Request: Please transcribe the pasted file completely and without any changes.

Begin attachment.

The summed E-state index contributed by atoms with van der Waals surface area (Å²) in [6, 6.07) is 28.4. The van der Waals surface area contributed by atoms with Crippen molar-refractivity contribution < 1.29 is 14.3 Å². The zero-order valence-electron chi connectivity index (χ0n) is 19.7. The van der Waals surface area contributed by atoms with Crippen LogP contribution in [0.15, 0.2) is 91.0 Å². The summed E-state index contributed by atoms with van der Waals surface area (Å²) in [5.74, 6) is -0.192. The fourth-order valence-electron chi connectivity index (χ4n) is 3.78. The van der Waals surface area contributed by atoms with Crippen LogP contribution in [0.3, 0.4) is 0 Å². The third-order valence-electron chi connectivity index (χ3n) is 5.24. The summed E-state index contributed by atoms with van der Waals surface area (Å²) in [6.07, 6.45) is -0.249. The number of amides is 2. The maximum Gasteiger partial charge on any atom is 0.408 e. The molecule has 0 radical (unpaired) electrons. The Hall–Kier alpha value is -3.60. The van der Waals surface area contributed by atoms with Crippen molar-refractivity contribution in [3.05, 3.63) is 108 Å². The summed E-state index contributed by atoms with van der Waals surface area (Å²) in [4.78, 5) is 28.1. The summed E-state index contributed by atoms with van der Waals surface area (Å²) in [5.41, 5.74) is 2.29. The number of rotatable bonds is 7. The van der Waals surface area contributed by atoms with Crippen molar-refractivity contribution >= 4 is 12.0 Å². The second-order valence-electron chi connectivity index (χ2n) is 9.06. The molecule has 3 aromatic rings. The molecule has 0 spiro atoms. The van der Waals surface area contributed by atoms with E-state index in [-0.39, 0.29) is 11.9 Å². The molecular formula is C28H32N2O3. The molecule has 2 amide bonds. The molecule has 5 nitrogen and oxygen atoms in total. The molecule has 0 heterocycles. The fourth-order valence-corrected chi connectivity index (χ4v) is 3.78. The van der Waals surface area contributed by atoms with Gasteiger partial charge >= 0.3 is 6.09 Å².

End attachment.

The summed E-state index contributed by atoms with van der Waals surface area (Å²) in [6, 6.07) is 28.4. The van der Waals surface area contributed by atoms with Crippen molar-refractivity contribution < 1.29 is 14.3 Å². The zero-order valence-electron chi connectivity index (χ0n) is 19.7. The van der Waals surface area contributed by atoms with Crippen LogP contribution in [0.15, 0.2) is 91.0 Å². The summed E-state index contributed by atoms with van der Waals surface area (Å²) in [5.74, 6) is -0.192. The fourth-order valence-electron chi connectivity index (χ4n) is 3.78. The van der Waals surface area contributed by atoms with Crippen LogP contribution in [0.3, 0.4) is 0 Å². The third-order valence-electron chi connectivity index (χ3n) is 5.24. The summed E-state index contributed by atoms with van der Waals surface area (Å²) in [6.07, 6.45) is -0.249. The number of amides is 2. The maximum Gasteiger partial charge on any atom is 0.408 e. The molecule has 0 radical (unpaired) electrons. The Hall–Kier alpha value is -3.60. The van der Waals surface area contributed by atoms with Crippen molar-refractivity contribution in [3.05, 3.63) is 108 Å². The summed E-state index contributed by atoms with van der Waals surface area (Å²) in [4.78, 5) is 28.1. The summed E-state index contributed by atoms with van der Waals surface area (Å²) in [5.41, 5.74) is 2.29. The number of rotatable bonds is 7. The van der Waals surface area contributed by atoms with Crippen molar-refractivity contribution >= 4 is 12.0 Å². The second-order valence-electron chi connectivity index (χ2n) is 9.06. The molecule has 3 aromatic rings. The molecule has 0 spiro atoms. The van der Waals surface area contributed by atoms with E-state index in [-0.39, 0.29) is 11.9 Å². The molecular formula is C28H32N2O3. The molecule has 2 amide bonds. The molecule has 5 nitrogen and oxygen atoms in total. The molecule has 0 heterocycles. The fourth-order valence-corrected chi connectivity index (χ4v) is 3.78. The van der Waals surface area contributed by atoms with Gasteiger partial charge >= 0.3 is 6.09 Å².